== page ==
The Wisconsin Department of Agriculture released information in early December indicating that there have been new cases of the canine influenza virus identified in Dane county in the recent weeks.  Based on what we know about this disease from the outbreak in Chicago during the spring, we are concerned about the threat posed to our canine family members in our area.

It is important to note that while there are new cases reported in Dane county, there has been no indication that the number of cases is growing.  This is significant because the Canine Influenza virus is highly transmissible; a lack of additional new cases appears to show that monitoring and quarantine efforts have been successful in holding back the spread to far.  Because this disease is spread by contact with other dogs, we expect that the number of cases will rise as we get to warmer weather and there are more group outdoor activities for our dogs to participate in.

The new cases reported this month are caused by the H3N2 strain of the Canine Influenza virus, which is different from the H3N8 strain that is more routinely seen in North America.  This is the same strain that caused the outbreak in the Chicago area.  This strain can cause dogs to be more ill than the more common one, with patients typically feeling poorly for 14 days, sometimes even 21 or more.  Clinical signs typically include coughing, sneezing, nasal discharge (runny nose), lethargic behavior, and decreased appetite.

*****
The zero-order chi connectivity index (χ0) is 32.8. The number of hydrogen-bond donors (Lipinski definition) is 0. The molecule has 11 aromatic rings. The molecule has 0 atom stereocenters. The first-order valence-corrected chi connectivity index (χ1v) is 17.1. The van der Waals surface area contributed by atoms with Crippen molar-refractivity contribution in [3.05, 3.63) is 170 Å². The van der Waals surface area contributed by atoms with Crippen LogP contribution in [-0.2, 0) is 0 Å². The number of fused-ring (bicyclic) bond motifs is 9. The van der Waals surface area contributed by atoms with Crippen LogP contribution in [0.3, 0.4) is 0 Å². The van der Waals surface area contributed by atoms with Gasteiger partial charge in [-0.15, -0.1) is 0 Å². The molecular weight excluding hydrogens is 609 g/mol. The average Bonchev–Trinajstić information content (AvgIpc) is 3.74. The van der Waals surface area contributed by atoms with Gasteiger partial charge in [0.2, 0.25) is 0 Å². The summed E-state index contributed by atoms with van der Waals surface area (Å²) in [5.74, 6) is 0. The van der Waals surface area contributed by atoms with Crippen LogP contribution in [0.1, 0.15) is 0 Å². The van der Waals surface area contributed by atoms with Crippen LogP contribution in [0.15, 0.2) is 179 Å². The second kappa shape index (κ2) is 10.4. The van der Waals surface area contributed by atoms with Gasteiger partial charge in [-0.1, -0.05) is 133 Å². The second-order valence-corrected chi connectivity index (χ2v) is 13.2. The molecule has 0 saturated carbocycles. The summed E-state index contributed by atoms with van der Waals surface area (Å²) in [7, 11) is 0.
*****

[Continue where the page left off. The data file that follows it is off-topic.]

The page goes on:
During the outbreak in Chicago there was no vaccine available for the new strain.  Since that time, there is a vaccine that has been developed and licensed.  The new vaccine has been shown to be safe and effective in clinical testing.  Currently, the Sun Prairie Pet Clinic considers both the H3N8 and H3N2 Canine Influenza vaccines important for dogs that frequent dog parks, attend day care or group training classes, or are involved in activities that could bring them in proximity to a large number of other dogs (competitions, shows, etc.).  A good ‘rule of thumb’ is that if you feel that your dog benefits from a Bordetella (“Kennel Cough”) vaccine, then you should consider having your dog vaccinated for H3N8 and H3N2 Influenza.

If you have any questions regarding the Canine Influenza virus, or if you feel that your dog is showing clinical signs of canine influenza, please call the Sun Prairie Pet Clinic at 608-834-8118.